[tei-council] span span span span span span span span glorious span
James.Cummings at oucs.ox.ac.uk
Fri Aug 19 13:29:01 EDT 2011
On 19/08/11 17:37, Gabriel Bodard wrote:
> Would it be helpful to extend this to examples beyond a paragraph break
> to other kinds of intervening markup that might occur?
> <persName>Mr Holmes<delSpan spanTo="#xx"/>esq.</persName> <persName>The
> Rev'd<anchor xnl:id="xx"/> Burnard</persName>
> Where a single stroke was used to erase "esq." and "The Rev'd". There
> are still two personal names in this list. (Although presumably usually
> some punctuation between them.)
This is a much better example.
> I'll see if I can find a real example from an inscription, in case this
> fiction is unconvincing...
The deletion removes the only unconvincing bit for me. :-)
Imagine those paragraphs earlier with list items filled with the content
above. To complicate it:
<head>Fees for the Guild of Stationers</head>
<item><persName>Mr Holmes <delSpan spanTo="#xx"/>esq.</persName> - viijd
<item><persName>The Rev'd<anchor xnl:id="xx"/> Burnard - ijs
The two items are meant by the scribe to be maintained. How much did Mr
Holmes pay? i.e. is the <delSpan/> including the text of the <add> or
not? How would you encoded that a single line went from the "esq." to
the end of "Rev'd" and then the scribe came back and added in the 'xijd'
above the line where he had deleted viijd? I recognise there are indeed
ways to do this, especially encoding the add elsewhere and point back to
this location, but I think we need to make sure to be clear about this
because this kind of spanning deletion and then adding in the
corrections (which are not meant to then be deleted) which strike me as
quite common. Certainly they are in my own illegible handwritten notes.
Although I tend to agree with Lou on this, I'm sure the question will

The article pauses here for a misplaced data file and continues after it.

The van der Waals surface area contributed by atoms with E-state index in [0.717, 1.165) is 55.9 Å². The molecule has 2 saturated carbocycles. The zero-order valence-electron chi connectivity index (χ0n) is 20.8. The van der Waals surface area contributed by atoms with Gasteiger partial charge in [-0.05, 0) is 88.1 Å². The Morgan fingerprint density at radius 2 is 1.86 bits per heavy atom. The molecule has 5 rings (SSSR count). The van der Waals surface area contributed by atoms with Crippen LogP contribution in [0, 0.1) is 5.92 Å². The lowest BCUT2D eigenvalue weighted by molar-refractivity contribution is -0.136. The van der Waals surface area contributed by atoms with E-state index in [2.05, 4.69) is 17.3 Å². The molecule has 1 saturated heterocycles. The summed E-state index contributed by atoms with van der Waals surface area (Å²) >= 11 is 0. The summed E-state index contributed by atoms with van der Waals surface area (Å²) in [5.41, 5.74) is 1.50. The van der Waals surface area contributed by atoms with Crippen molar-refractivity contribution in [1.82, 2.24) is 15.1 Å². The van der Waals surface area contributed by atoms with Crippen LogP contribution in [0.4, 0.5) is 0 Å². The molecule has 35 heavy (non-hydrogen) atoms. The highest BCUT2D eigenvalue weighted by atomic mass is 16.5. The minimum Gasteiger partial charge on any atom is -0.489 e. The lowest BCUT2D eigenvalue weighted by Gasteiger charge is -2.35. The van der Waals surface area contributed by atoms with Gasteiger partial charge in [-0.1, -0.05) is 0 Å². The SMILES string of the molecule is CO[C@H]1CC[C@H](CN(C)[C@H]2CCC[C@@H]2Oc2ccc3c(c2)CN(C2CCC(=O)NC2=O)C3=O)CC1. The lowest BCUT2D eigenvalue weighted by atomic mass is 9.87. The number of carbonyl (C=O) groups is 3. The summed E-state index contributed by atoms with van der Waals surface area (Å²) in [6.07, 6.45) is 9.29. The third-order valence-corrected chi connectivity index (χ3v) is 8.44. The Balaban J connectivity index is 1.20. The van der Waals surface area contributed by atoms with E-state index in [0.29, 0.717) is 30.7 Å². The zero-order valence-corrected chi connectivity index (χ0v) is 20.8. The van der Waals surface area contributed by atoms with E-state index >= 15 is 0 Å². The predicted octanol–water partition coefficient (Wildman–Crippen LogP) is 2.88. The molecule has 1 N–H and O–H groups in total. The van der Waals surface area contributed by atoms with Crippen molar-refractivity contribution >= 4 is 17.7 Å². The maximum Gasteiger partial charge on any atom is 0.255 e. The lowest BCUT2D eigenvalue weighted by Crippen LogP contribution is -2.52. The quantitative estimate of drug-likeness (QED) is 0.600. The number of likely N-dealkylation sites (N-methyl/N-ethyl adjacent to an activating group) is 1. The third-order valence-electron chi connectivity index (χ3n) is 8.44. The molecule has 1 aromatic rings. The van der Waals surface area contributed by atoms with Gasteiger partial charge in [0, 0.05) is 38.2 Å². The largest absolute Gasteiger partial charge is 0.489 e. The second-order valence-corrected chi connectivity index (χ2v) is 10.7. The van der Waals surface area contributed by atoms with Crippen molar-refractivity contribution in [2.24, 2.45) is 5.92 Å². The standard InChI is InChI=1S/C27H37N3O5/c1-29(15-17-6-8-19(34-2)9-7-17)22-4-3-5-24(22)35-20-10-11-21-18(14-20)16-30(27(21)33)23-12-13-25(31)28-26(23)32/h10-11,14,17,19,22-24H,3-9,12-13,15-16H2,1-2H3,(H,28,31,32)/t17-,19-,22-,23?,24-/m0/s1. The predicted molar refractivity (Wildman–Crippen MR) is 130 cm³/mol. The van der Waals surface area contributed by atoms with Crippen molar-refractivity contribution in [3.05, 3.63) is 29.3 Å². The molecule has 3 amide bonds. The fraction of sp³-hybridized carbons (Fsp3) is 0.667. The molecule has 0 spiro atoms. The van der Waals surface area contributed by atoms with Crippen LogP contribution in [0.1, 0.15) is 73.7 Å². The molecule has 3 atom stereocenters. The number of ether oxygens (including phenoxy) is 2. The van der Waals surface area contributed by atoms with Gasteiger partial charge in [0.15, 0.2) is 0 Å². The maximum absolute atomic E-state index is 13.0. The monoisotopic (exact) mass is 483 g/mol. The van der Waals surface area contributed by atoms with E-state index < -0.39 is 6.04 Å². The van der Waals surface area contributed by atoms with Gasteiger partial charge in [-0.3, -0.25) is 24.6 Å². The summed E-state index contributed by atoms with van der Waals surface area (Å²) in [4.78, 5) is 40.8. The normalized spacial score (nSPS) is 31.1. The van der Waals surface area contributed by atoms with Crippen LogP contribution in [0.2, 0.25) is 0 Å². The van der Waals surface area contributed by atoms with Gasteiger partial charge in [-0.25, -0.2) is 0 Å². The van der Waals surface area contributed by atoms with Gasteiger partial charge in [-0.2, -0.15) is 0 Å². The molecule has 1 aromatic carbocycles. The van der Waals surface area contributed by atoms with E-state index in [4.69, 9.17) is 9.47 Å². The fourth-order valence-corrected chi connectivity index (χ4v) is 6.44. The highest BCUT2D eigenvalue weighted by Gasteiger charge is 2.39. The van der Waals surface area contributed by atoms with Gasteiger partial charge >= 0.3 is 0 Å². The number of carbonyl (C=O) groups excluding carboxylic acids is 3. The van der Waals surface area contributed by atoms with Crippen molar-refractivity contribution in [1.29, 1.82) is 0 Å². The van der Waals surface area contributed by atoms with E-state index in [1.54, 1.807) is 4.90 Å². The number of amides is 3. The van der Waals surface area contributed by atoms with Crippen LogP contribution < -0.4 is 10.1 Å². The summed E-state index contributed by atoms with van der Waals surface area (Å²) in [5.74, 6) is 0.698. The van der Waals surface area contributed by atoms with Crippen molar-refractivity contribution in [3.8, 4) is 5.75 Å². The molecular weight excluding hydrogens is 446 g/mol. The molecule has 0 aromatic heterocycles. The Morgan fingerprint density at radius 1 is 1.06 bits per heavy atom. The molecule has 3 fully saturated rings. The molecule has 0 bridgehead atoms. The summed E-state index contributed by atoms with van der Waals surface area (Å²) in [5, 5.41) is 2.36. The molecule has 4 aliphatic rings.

come up what to do when you have a deletion which spans over elements
which it does not delete. Image two lists, semantically separate, but
graphically adjacent. I'm guessing there is no real reason to transcribe
one first or the other (remembering internationalisation here).
1) How do I encoded a single stroke which goes from left to right and
crosses out blort and blort2, but not wibble or Foo2?
2) How do I encode the same stroke but going from right to left? (Ok,
arguably a @rend on delSpan?)
3) How do I encode when with a single line I cross out from the first
'b' of wibble2 back up to the first 'o' of Foo, leaving 'F' and 'ble2'
but all other content and semantics unchanged?
I'm not sure delSpan is the right solution for these kinds of things,
but multiple <del> elements linked together or such. I guess my worry
is that I might have multiple elements and have a deletion that spans
from one element to another but _doesn't_ include all the elements in
between. The pointing forward only thing still worries me, but I
suppose one could cover this with @rend on the delSpan.
> On 2011-08-19 17:21, Martin Holmes wrote:
>> That's a bit counter-intuitive to me -- I think if your strikeout
>> explicitly crosses the paragraph boundary in a single stroke, you
>> probably mean to delete the boundary too. But these are issues of
>> interpretation. Perhaps we need to illustrate all three scenarios:
>> 1. Two distinct deletions, leaving para boundaries intact.
>> 2. One single deletion, deleting both text and para boundaries.
>> 3. One single deletion, crossing para boundaries, but for which the
>> encoder infers that the intention was not to delete the paragraph break.
Dr James Cummings, Manager of InfoDev
Oxford University Computing Services
University of Oxford
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